World leaders warned of existential risks in new report

February 3, 2017, University of Oxford
The Flame of Peace at Hiroshima Peace Memorial Park. Credit: Inefekt69 (Flickr Creative Commons)

World leaders must do more to limit risk of global catastrophes, according to a report by Oxford academics launched at the Finnish Embassy in London today.

The report was carried out by the Future of Humanity Institute (FHI), which is part of the Faculty of Philosophy at Oxford University.

The FHI studies existential risk, which is defined by its director, Professor Nick Bostrom, as a risk "where an adverse outcome would either annihilate Earth-originating intelligent life or permanently and drastically curtail its potential".

Three of the most pressing possible existential risks for humanity are pandemics, extreme climate change, and nuclear war.

So for this report, researchers interviewed experts in these fields and others. Based on these interviews, they have laid out three steps that could reduce these existential risks.

First, the report highlights the importance of regional and global cooperation in planning for pandemics, and putting more effort into planning for extreme diseases.

'As the Ebola and Zika crises showed, managing pandemics is a global responsibility,' says lead author Sebastian Farquhar. 'But too much planning is still national, and little attention is paid to worst-case scenarios including risks from deliberately engineered pathogens.'

Piers Millett, a biosecurity expert at the Future of Humanity Institute, adds: 'A recent survey of the views of national technical experts on biological weapons highlighted a dire need for broader and more sustained international focus on identifying and managing the research most readily applied to causing deliberate harm.'

Secondly, the authors recommend increased attention to the governance of geoengineering research. Geoengineering, including the release of sulphates in the stratosphere to reduce the planet's temperature, is a potentially important tool for managing the impact of climate change. But it requires a fit-for-purpose governance framework to manage risks, which is currently missing.

Finally, the authors call on the international community to explicitly recognise the value of preserving humanity's future and reducing existential risks. A declaration of the responsibilities of current generations to manage risk for the future would help, as would concrete steps to build operational international teams to work on managing catastrophe risk or enshrining specific commitments into international law.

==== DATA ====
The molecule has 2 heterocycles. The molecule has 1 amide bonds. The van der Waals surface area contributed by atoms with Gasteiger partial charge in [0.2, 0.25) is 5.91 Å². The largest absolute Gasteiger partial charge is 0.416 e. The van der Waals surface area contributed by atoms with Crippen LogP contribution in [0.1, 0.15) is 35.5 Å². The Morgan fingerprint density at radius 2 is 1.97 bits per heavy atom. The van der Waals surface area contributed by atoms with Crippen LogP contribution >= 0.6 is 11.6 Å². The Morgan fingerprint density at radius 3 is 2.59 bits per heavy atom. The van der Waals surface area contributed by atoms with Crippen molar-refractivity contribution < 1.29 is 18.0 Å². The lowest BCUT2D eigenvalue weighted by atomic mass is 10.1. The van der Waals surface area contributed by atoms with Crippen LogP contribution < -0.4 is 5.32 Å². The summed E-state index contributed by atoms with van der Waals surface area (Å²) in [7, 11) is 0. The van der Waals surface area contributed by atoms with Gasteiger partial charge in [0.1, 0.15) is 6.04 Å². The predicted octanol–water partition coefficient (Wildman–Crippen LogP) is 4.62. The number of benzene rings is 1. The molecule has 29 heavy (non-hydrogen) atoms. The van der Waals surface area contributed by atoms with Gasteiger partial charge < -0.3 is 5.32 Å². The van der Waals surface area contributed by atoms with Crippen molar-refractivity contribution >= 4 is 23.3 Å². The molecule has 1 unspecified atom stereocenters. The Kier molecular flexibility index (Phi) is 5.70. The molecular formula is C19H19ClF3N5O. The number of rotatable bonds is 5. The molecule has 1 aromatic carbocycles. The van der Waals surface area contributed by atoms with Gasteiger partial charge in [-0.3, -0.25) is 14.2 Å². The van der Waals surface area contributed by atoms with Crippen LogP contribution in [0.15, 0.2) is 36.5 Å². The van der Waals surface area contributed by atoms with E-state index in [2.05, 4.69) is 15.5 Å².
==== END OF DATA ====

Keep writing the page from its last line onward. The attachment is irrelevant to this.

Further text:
'International cooperation on global risks is more important than ever,' says Sebastian Farquhar. 'Disease, , and nuclear winter don't respect national borders.'

Explore further: Scientists grade climate risk for investors

More information: The full report, which was supported by the Finnish Ministry for Foreign Affairs, can be viewed here: www.fhi.ox.ac.uk/wp-content/up … Risks-2017-01-23.pdf

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gkam
1.6 / 5 (7) Feb 03, 2017
All this may be too late.

We have Xi, Duterte, Putin, Kim, and Trump as loose cannons, huge egos, and aggressive attitudes.

The haters may have already won.
Merv
3 / 5 (2) Feb 03, 2017
Sadly, these people are ignoring the real Number One threat: Overpopulation. We have already exceeded the sustainable carrying capacity of our planet.
Steelwolf
5 / 5 (1) Feb 06, 2017
The actual problem is not overpopulation at all, the main problem is that there are a handful of MultiNational Corporations that are only beholden to maximizing dividends for the shareholder rather than being ecologically green in practice or sociologically moral in operation.

Corporations would rather waste good food in a rich area so as to have always fresh produce rather than lose profit on making sure that the whole world gets access to the wide variety and severely limit waste as well as feeding everybody on the planet very well. We are not at our holding capacity, we waste way too much as is with planned inefficiency.

We need to remove much of the purely profit incentive of corporations in favor of the environment and moral concerns, Money Does Not Trump All!
KelDude
not rated yet Feb 11, 2017
Overpopulation is NOT because of greedy corporations. Yes, they manage the food supply to maximize their profits but it is absolutely overpopulation that's driving all the madness. Too much of everything is over exploited. Fish, forests and minerals have all been taken to the max and we are running out of these resources quickly. The more people we have to feed, the more fish we need to catch which has already reduced the size of the catch because the largest fish have been taken so only smaller are left. Now we need more of those smaller ones to fill the same stomachs. Everyone has a right to energy, food and a safe place to live. 7 billion of us have overrun the earth's ability to provide that. Sadly and paradoxically, the poorest countries have the most children and thus the most difficulty to provide.

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